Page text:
Car manufacturer Nissan has debuted its new vehicle-to-grid (V2G) chargers at its R&D facility in Cranfield, UK, six months after originally announcing them.
In May this year Nissan launched the “groundbreaking” new chargers to much fanfare at a press event dubbed ‘Nissan Futures’, where it also confirmed it would use second-life battery storage systems to help power its UK offices.
The charging units have been developed alongside energy firm Enel, eight of which have been installed at the Cranfield site and made available for all employees to use.
The chargers work with the storage components of Nissan’s fleet of electric vehicles to formulate an intelligent energy management system, enabling the automotive giant to both charge the vehicles and use their aggregated storage capacity to help stabilise electricity demand on the national grid.
The wider trial will see around 100 such charging units installed at various locations around the UK, with Nissan and Enel co-managing the pilot programme.
Francisco Carranza, director of energy services at Nissan Europe, said the firm was excited to use its expertise to “help change the way people consume energy”.
“Through the integration of Nissan EVs we can help shape a society whose energy use is sustainable, efficient and affordable. It could change the rules of the game and make energy cheaper for everyone,” he added.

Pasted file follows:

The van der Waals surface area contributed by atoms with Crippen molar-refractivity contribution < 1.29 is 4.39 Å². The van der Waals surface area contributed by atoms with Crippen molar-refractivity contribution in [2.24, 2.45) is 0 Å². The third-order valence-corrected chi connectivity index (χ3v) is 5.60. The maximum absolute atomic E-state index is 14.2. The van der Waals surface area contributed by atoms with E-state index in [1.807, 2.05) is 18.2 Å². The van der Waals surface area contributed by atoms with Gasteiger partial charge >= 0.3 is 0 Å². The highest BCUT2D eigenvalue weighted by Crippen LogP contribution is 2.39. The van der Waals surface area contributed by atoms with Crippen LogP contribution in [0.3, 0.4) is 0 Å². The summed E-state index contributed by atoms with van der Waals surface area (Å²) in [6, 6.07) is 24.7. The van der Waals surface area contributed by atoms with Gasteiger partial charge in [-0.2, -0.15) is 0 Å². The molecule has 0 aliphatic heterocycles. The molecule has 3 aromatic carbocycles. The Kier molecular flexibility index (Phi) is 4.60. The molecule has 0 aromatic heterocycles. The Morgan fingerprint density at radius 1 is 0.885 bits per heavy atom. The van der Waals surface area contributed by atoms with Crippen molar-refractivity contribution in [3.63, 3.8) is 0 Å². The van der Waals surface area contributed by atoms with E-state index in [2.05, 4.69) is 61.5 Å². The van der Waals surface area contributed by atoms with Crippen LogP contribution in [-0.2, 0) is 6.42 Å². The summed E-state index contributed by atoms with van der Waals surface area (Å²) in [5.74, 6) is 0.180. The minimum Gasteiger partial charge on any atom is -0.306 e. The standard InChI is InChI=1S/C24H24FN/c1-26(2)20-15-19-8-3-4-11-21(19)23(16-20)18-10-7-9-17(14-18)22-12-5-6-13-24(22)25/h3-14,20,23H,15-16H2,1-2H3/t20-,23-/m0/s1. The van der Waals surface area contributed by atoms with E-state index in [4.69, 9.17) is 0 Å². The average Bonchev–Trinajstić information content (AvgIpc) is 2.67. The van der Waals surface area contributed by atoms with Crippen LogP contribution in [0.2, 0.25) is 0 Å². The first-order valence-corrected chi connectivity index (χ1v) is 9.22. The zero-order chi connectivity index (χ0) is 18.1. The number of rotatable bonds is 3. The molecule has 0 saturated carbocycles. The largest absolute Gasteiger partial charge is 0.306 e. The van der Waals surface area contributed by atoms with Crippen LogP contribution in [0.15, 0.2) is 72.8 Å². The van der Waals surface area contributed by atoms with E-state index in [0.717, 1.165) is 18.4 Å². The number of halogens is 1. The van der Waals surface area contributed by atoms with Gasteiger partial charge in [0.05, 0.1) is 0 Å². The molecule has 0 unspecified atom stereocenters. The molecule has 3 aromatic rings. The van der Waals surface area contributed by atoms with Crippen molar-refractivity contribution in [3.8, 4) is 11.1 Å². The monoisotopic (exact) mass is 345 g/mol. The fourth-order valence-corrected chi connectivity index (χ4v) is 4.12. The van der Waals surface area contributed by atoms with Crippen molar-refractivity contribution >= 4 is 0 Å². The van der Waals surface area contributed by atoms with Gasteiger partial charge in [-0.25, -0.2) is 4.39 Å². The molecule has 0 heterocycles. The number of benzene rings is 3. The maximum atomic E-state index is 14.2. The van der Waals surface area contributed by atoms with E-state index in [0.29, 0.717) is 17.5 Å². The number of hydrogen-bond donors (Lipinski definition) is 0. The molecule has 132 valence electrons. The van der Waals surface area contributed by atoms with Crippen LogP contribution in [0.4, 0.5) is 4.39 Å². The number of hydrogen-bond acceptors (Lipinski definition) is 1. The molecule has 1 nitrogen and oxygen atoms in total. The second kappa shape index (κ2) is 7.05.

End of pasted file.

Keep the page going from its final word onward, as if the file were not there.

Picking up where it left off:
David Moss, vice president of vehicle design and development at Nissan Technical Centre Europe (NTCE) echoed Carranza’s sentiments, claiming the V2G installations to be a “significant moment” for the company.
“It gives us the opportunity to showcase to the world how the energy management systems Nissan is developing can work in a real-life business situation. Integrating it into our own facilities demonstrates the confidence we have in the technology and our steadfast belief that our electric vehicles can play a pivotal role in developing an ecosystem of technologies that work seamlessly together to create sustainable and efficient solutions for the future,” Moss said.
Last December, Nissan partnered with engineering firm Eaton to launch an energy storage control centre combining Eaton’s uninterruptible power supply (UPS) with second life – repurposed – Nissan Leaf batteries. Earlier this year the pair installed one of the systems at a data centre run by IT and cloud computing firm Webaxys’ in Normandy, France.
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